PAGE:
Redox sensitive calcium stores underlie enhanced after hyperpolarization of aged neurons: role for ryanodine receptor mediated calcium signaling.
ABSTRACT A decrease in the excitability of CA1 pyramidal neurons contributes to the age related decrease in hippocampal function and memory decline. Decreased neuronal excitability in aged neurons can be observed as an increase in the Ca(2+)- activated K(+)- mediated post burst afterhyperpolarization (AHP). In this study, we demonstrate that the slow component of AHP (sAHP) in aged CA1 neurons (aged-sAHP) is decreased ∼50% by application of the reducing agent dithiothreitol (DTT). The DTT-mediated decrease in the sAHP was age specific, such that it was observed in CA1 pyramidal neurons of aged (20-25 mo), but not young (6-9 mo) F344 rats. The effect of DTT on the aged-sAHP was blocked following depletion of intracellular Ca(2+) stores (ICS) by thapsigargin or blockade of ryanodine receptors (RyRs) by ryanodine, suggesting that the age-related increase in the sAHP was due to release of Ca(2+) from ICS through redox sensitive RyRs. The DTT-mediated decrease in the aged-sAHP was not blocked by inhibition of L-type voltage gated Ca(2+) channels (L-type VGCC), inhibition of Ser/Thr kinases, or inhibition of the large conductance BK potassium channels. The results add support to the idea that a shift in the intracellular redox state contributes to Ca(2+) dysregulation during aging.
Article: Glutathione restores the mechanism of synaptic plasticity in aged mice to that of the adult.[show abstract] [hide abstract]
ABSTRACT: Glutathione (GSH), the major endogenous antioxidant produced by cells, can modulate the activity of N-methyl-D-aspartate receptors (NMDARs) through its reducing functions. During aging, an increase in oxidative stress leads to decreased levels of GSH in the brain. Concurrently, aging is characterized by calcium dysregulation, thought to underlie impairments in hippocampal NMDAR-dependent long-term potentiation (LTP), a form of synaptic plasticity thought to represent a cellular model for memory. Here we show that orally supplementing aged mice with N-acetylcysteine, a precursor for the formation of glutathione, reverses the L-type calcium channel-dependent LTP seen in aged animals to NMDAR-dependent LTP. In addition, introducing glutathione in the intrapipette solution during whole-cell recordings restores LTP obtained in whole-cell conditions in the aged hippocampus. We conclude that aging leads to a reduced redox potential in hippocampal neurons, triggering impairments in LTP.PLoS ONE 01/2011; 6(5):e20676. · 4.09 Impact Factor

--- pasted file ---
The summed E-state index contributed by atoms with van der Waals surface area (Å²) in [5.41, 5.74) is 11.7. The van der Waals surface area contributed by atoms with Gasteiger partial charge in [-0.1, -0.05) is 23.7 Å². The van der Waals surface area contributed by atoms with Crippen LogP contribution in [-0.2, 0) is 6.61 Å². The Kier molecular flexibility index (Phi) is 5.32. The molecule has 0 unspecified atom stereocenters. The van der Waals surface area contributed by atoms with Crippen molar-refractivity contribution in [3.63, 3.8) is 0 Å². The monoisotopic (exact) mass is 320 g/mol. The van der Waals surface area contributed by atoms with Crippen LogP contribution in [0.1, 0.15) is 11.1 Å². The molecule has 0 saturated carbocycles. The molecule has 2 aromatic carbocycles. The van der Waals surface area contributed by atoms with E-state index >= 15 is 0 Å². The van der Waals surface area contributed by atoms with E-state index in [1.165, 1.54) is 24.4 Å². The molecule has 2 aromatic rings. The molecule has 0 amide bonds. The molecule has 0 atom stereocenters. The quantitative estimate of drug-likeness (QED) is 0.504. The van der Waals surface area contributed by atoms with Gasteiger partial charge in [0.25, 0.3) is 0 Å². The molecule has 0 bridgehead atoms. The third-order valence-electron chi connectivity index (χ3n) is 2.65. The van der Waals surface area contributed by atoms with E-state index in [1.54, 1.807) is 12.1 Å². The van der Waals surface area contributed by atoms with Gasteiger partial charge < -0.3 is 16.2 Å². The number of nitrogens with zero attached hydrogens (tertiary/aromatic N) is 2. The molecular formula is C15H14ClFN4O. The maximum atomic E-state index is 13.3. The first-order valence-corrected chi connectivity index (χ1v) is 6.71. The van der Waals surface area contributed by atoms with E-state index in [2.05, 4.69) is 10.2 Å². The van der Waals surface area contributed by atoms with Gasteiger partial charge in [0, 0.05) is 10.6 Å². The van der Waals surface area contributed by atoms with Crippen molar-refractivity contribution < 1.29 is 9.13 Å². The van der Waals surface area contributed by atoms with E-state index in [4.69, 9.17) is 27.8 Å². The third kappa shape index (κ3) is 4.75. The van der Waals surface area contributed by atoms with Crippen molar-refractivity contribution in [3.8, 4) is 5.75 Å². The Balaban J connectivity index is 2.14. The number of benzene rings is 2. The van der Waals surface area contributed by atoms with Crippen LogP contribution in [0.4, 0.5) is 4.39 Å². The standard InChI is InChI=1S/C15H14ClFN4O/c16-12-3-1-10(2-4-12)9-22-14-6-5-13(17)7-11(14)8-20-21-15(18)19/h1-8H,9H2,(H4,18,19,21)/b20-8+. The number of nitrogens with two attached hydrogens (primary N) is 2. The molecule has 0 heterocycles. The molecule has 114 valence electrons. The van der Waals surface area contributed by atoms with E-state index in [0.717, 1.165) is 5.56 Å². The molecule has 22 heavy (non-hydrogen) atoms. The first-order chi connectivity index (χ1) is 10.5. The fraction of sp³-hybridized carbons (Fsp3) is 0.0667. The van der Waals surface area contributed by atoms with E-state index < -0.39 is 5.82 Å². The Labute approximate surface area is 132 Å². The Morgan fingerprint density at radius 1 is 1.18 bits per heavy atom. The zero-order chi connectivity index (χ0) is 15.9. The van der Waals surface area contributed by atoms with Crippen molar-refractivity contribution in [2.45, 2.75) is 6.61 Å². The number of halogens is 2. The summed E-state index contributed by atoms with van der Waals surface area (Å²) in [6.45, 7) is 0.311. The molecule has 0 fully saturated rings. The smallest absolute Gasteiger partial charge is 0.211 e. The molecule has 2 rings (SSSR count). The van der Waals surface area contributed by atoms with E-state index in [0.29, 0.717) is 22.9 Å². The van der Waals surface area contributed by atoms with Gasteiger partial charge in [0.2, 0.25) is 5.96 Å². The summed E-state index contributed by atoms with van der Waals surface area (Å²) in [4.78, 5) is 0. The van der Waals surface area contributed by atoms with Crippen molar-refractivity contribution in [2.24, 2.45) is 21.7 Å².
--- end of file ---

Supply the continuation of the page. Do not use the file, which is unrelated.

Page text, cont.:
Article: Influence of viral vector-mediated delivery of superoxide dismutase and catalase to the hippocampus on spatial learning and memory during aging.[show abstract] [hide abstract]
ABSTRACT: Studies employing transgenic mice indicate that overexpression of superoxide dismutase 1 (SOD1) improves memory during aging. It is unclear whether the improvement is due to a lifetime of overexpression, decreasing the accumulation of oxidized molecules, or if increasing antioxidant enzymes in older animals could reduce oxidative damage and improve cognitive function. We used adeno-associated virus to deliver antioxidant enzymes (SOD1, SOD2, catalase [CAT], and SOD1+CAT) to the hippocampus of young (4 months) and aged (19 months) F344/BN F1 male rats and examined memory-related behavioral performance 1 month and 4 months postinjection. Overexpression of antioxidant enzymes reduced oxidative damage; however, memory function was not related to the level of oxidative damage. Increased expression of SOD1, initiated in advanced age, impaired learning. Increased expression of SOD1+CAT provided protection from impairments associated with overexpression of SOD1 alone and appears to guard against cognitive impairments in advanced age. Viral vector gene delivery provides a novel approach to test the hypothesis that increased expression of antioxidant enzymes, specifically in hippocampal neurons, will provide protection from age-related cognitive decline. Further, expression of multiple vectors permits more detailed investigation of mechanistic pathways. Oxidative stress is a likely component of aging; however, it is unclear whether increased production of reactive oxygen species or the accumulation of oxidative damage is the primary cause of functional decline. The results provide support for the idea that altered redox-sensitive signaling rather than the accumulation of damage may be of greater significance in the emergence of age-related learning and memory deficits.Antioxidants & Redox Signaling 09/2011; 16(4):339-50. · 8.20 Impact Factor